Can You Sell CBD Products on Amazon? 

Cannabidiol (CBD) is derived from the Cannabis sativa plant. It can also be used as an oil in lotions, food, etc. However, selling CBD products on Amazon is firmly restricted: “Listings for products containing cannabidiol (CBD) are prohibited.” Why Amazon Does Not Permit The Sale of CBD Products Although true CBD products are not illegal, […]
Written By Morgan Arnholt
Published on August 1, 2022   |4 minute read

Cannabidiol (CBD) is derived from the Cannabis sativa plant. It can also be used as an oil in lotions, food, etc. However, selling CBD products on Amazon is firmly restricted: “Listings for products containing cannabidiol (CBD) are prohibited.”

Why Amazon Does Not Permit The Sale of CBD Products

Although true CBD products are not illegal, there is still a large risk in Amazon allowing their sale on the platform. Amazon policy expressly bars the sale of CBD in any product, stating “Listings for products containing cannabidiol (CBD) are prohibited.”

Since the approval of the first cannabidiol (CBD)-based drug by the Food and Drug Administration (FDA), consumers have become increasingly interested in the benefits of hemp seed and CBD oils.

Research suggests that CBD-derived products are safe and have limited side effects. Researchers have studied the side effects of individual ingredients in CBD-derived products. However, information about the safety of different CBD oils is still lacking. 

Experts advise people who want to use CBD-derived products to ensure that they can trust their source. Improper labeling and faulty manufacturing processes can expose people to contaminants or THC in CBD isolate or broad-spectrum CBD oil. Today, regulations on product labeling in the United States are unclear. 

This is likely the reason Amazon does not permit the sale of CBD products on their platform. In order to ensure the authenticity and safety of products sold, Amazon would have to do a lot of investigative work and regulation, including ensuring that…

  • the manufacturers did not use solvents during extraction
  • the U.S. Department of Agriculture have certified it as organic
  • the product underwent pesticide and herbicide testing
  • the label clearly lists the potency

Difference Between CBD and Hemp Products

Hemp products are permitted for sale on Amazon, whereas CBD products are not. The products are different in terms of ingredients, development process, and effects. For example, hemp oil is not the same as cannabidiol (CBD) oil. The production of CBD oil uses the stalks, leaves, and flowers of the hemp plant, which contain a higher concentration of CBD. Hemp seed oil comes from the small seeds of the Cannabis sativa plant. The seeds do not contain CBD, but they still have a rich profile of nutrients, fatty acids, and useful bioactive compounds that can also have health benefits. People will not get high when using hemp seed oil, as it contains no tetrahydrocannabinol (THC) and little to no CBD.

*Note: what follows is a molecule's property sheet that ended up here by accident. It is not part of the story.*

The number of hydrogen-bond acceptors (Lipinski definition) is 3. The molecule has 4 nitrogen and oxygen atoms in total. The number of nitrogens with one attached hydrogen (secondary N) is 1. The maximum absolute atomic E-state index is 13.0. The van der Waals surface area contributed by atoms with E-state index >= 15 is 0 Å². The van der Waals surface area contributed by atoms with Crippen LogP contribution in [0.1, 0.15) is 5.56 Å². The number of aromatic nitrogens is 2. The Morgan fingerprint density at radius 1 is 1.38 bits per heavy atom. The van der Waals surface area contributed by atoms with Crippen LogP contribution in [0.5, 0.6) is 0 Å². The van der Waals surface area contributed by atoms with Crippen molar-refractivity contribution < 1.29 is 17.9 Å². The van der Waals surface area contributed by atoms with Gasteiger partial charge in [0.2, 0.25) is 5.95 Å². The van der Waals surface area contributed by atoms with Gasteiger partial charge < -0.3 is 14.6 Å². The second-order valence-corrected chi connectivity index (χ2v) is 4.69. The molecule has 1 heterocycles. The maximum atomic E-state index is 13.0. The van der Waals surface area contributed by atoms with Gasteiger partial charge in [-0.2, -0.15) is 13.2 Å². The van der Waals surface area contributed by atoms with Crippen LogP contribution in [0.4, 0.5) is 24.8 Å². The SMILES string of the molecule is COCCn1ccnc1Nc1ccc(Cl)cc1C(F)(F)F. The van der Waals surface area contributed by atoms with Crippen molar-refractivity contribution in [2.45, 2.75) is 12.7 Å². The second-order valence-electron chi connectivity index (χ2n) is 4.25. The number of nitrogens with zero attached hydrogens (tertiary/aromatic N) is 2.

Other Amazon Prohibited Products

  • Alcoholic beverages (including non-alcoholic beer)
  • Vehicle tires
  • Products with unauthorized marketing materials, such as pamphlets, price tags, or other non-Amazon stickers
  • Loose packaged batteries
  • Damaged or defective units

How Some CBD Products Slip Through on Amazon

If you’re searching for CBD oil products on Amazon, you could end up buying something that claims to be CBD oil only to find out later that it’s not actually CBD oil at all. Currently, no legitimate CBD products are being sold on Amazon’s platform with Amazon’s permission.

As explained above, Amazon policy expressly bars the sale of CBD in any product. However, a Washington Post investigation found that it’s possible, even easy, to buy the forbidden compound on the online retail site. The Post purchased 13 products that they suspected contained CBD, and 11 of 13 items came back after testing showing that they contained CBD. One product even had a small amount of THC, the psychoactive chemical in cannabis plants that gets people high. 

Out of the 13 items the Post purchased for their investigation, none of the listings actually contained CBD in their descriptions. But the Post and many other consumers could find them by knowing which products contain CBD already — by checking reviews, social media, or other websites that did their own testing. Some sellers even changed their product packaging from their DTC sites to new packaging for Amazon to avoid being flagged as a CBD product.

Read the full article from the Post here.

The Post’s investigation demonstrates the challenges Amazon faces in policing its platform when it comes to prohibited items, which gives us further insight into why Amazon does not permit the sale of CBD on its platform.

Sources:

https://www.medicalnewstoday.com/articles/hemp-seed-oil-vs-cbd-oil#cbd-oil

https://www.washingtonpost.com/technology/2019/12/19/amazon-prohibits-cbd-sales-its-still-easy-buy-site/

https://www.rebaid.com/Can-you-Sell-CBD-on-Amazon%3F-51?type=seller

https://sellercentral.amazon.com/gp/help/external/help.html?itemID=201003400&language=en_US&ref=efph_201003400_relt_201730840

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